A: Our clinical director, Brooke Knox, is a licensed professional counselor and board approved Supervisor (LPC-S) trained to address post-traumatic stress including combat stress. She supervises and directs the other counselors. One LPC specializes in Play Therapy, incorporating the small animals and miniature horses into the play. We have one counselor who is trained as a Licensed Chemical Dependency Counselor, in addition to being an LPC-Intern. Our fourth counselor is an LPC-I as well, now earning her professional hours to complete her license. Our Director of Equine Services, Kylie Heath, manages all of the programs where horses are included. Degreed in Recreational Therapy, she is certified as a therapeutic riding instructor by PATH (Professional Assoc. of Therapeutic Horsemanship), International. She serves as a Horse Specialist in our Equine Assisted Counseling program, provides training for other Horse Specialists, as well as, other riding instructors.
In addition, she coordinates the use of the horses and manages their feeding and care. Kylie oversees the ranch therapeutic riding instructors and Horse Specialists. Our Director of Educational Programs, Tannis Lambert, coordinates and leads the field trips for special needs classes, an after school program and a summer day camp for children. We also participate in youth activities at other facilities, bringing and teaching about the ranch animals. She also takes animals to local assisted living facilities to interact with and teach the residents. We now partner with the Girl Scouts of NE Texas and participate in badge workshops for all levels. We have two contractors that have the primary responsibility of animal feed and care. In addition, they are responsible for barn chores and other jobs around the ranch.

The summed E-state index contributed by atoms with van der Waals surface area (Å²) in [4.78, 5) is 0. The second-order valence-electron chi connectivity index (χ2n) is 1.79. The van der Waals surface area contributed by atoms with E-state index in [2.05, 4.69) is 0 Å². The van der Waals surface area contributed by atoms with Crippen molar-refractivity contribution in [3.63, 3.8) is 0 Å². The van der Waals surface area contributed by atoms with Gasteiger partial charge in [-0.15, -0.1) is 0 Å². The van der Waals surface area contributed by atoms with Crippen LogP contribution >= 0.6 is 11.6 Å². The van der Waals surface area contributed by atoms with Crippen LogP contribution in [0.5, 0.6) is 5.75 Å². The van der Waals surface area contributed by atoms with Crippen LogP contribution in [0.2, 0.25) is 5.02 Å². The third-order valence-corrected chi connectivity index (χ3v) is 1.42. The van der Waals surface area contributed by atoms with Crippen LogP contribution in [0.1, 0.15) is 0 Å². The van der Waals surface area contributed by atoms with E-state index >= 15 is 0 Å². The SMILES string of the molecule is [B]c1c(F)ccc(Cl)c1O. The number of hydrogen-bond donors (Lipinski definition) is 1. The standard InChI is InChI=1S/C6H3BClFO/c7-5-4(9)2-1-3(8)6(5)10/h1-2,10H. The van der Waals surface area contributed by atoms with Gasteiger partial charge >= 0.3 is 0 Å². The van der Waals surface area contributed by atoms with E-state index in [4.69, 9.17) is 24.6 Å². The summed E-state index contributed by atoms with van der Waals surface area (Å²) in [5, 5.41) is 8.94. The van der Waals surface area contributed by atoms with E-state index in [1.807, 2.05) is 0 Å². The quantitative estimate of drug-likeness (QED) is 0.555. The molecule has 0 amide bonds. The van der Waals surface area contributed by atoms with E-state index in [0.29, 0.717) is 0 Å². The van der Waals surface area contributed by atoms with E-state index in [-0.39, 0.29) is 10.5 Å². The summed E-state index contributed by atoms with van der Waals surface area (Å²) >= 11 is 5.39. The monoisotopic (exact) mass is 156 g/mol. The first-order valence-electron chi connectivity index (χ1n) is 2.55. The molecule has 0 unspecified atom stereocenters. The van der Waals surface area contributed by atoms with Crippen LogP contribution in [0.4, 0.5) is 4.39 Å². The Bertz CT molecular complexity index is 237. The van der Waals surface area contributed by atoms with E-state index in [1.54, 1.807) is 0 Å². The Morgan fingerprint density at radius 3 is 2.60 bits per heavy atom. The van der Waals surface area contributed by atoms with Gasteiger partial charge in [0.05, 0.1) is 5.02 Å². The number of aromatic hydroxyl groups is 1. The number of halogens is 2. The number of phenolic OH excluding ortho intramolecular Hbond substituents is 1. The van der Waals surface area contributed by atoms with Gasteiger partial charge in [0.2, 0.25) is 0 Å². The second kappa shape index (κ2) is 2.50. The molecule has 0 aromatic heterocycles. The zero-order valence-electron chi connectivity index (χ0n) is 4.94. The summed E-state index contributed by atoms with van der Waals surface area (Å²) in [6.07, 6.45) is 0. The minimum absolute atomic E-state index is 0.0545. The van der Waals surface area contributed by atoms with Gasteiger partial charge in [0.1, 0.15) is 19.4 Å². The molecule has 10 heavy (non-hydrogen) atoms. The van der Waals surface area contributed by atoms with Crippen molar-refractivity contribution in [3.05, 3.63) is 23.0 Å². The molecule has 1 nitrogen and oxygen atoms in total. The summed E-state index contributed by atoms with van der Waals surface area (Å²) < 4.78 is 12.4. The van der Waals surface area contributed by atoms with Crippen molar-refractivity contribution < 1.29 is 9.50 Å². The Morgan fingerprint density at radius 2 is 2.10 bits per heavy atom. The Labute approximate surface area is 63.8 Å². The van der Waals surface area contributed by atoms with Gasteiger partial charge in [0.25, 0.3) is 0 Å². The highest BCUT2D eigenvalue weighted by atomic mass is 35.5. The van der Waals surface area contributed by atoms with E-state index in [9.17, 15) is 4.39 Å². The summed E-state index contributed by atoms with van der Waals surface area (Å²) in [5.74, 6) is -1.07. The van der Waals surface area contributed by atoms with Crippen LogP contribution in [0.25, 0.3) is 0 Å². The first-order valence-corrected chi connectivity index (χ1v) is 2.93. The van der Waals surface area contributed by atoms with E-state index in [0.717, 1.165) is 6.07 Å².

Q: What is your client base like?
A: We serve a wide range of clients and find that everyone that comes through the ranch gate benefits in some way. Our counseling programs are able to serve nearly everyone that seeks counseling, especially if conventional talk-therapy methods have been ineffective. We serve individuals, families, children (counseling: ages 3 and up), youth-at-risk, veterans and their dependents, and individuals with special needs. Clients in the ranch therapeutic riding program benefit from physical, emotional and cognitive improvements. Diagnoses may include but are not limited to autism, emotional/behavioral disorders and physical disabilities. Riders in the ranch therapeutic riding program may realistically stay in the program for multiple years. For most riders this becomes their “sport” and the way our program is structured, riders grow in their confidence and skill level as they progress.
Our educational and outreach programs serve a wide variety of individuals as well. Senior citizens, their families and facility staff enjoy and learn during our visits to assisted living facilities. Our after school program and summer day camp is inclusive, serving typically developing children as well as those with special needs. In partnership with 9 school districts, we host field trips for their special needs classes, exposing these children to the animal world and nature. At the ranch, these children are free “to be kids” and learn at their own level. We work with the Boy and Girl Scouts to offer badge and award opportunities.